Great Plains Shorebird Project Great Plains Shorebird Project Great Plains Shorebird Project Great Plains Shorebird Project Great Plains Shorebird Project Great Plains Shorebird Project Great Plains Shorebird Project Great Plains Shorebird Project Great Plains Shorebird Project

 

Projects


Piping plovers on the Atlantic Coast breed as far south as the Outer Banks of North Carolina. The Outer Banks are also a hotspot for tourism and recreation, especially within Cape Hatteras National Seashore (CAHA) and Cape Lookout National Seashore (CALO), which host nearly all the state’s breeding piping plover population. To protect beach-nesting piping plovers and other birds, the National Park Service seasonally restricts pedestrian and off-road vehicle (ORV) access to areas, allowing the birds to nest and rear young with minimal human disturbance. However, the effect of predators and habitat quality may also influence nesting and brood-rearing activity. Our program is working in these areas to evaluate the effectiveness of management strategies by studying nesting ecology, brood movement and behavior, and population dynamics of this small population.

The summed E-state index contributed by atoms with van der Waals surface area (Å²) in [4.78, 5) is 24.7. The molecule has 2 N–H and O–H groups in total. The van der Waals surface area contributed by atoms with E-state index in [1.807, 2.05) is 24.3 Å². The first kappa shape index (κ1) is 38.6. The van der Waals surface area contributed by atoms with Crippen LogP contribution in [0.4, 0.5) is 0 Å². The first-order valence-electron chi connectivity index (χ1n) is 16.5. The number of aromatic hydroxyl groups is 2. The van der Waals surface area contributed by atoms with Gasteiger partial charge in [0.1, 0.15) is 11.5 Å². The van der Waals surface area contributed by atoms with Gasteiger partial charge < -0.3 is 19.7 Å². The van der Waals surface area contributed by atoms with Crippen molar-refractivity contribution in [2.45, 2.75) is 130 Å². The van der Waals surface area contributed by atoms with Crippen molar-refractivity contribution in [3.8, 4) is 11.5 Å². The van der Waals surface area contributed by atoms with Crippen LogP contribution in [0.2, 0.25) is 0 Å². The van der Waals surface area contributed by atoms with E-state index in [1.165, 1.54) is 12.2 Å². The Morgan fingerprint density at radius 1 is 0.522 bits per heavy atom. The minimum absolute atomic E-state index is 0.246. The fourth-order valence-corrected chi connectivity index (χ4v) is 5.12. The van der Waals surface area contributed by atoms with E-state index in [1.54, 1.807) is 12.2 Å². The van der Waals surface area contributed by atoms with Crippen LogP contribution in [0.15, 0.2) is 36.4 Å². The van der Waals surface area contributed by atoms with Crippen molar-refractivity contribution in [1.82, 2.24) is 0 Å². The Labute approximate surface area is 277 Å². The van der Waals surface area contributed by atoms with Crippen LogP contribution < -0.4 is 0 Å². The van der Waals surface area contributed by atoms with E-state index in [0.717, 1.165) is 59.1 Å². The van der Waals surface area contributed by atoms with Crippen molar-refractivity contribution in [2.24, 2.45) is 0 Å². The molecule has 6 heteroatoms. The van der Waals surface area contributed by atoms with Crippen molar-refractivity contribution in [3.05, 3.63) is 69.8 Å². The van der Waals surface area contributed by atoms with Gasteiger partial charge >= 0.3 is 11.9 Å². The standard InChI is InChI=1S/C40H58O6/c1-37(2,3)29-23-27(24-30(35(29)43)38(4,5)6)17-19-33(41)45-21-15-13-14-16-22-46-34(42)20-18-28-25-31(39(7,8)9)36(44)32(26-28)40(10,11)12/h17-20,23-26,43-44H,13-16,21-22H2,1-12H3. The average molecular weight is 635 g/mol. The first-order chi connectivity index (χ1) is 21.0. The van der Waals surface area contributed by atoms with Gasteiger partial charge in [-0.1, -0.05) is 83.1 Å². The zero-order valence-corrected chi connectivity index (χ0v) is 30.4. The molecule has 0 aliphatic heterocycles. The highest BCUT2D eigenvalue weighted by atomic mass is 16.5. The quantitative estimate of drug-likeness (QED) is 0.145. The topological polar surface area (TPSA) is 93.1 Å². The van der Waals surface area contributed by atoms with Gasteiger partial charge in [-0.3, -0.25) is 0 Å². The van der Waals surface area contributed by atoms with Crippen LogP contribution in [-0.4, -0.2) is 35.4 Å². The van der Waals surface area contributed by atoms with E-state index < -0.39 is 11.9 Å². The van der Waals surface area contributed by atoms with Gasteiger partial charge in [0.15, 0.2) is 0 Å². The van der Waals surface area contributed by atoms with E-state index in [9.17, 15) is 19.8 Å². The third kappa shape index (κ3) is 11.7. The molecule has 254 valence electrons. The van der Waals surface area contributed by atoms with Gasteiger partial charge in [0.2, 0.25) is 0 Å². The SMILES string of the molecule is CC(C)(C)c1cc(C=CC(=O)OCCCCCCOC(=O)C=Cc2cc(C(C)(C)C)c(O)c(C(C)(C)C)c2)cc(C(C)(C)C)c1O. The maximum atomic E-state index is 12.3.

Recent work at CAHA and CALO has also suggested that this area may be very important to large numbers of Atlantic Coast piping plovers during migration. Not only does North Carolina have the southern-most breeding population, but it also hosts the northern-most wintering population, and is regularly used by large numbers of birds during fall migration. We are working to quantify the importance of this area to migrating piping plovers, and how that is connected to other aspects of this species life cycle.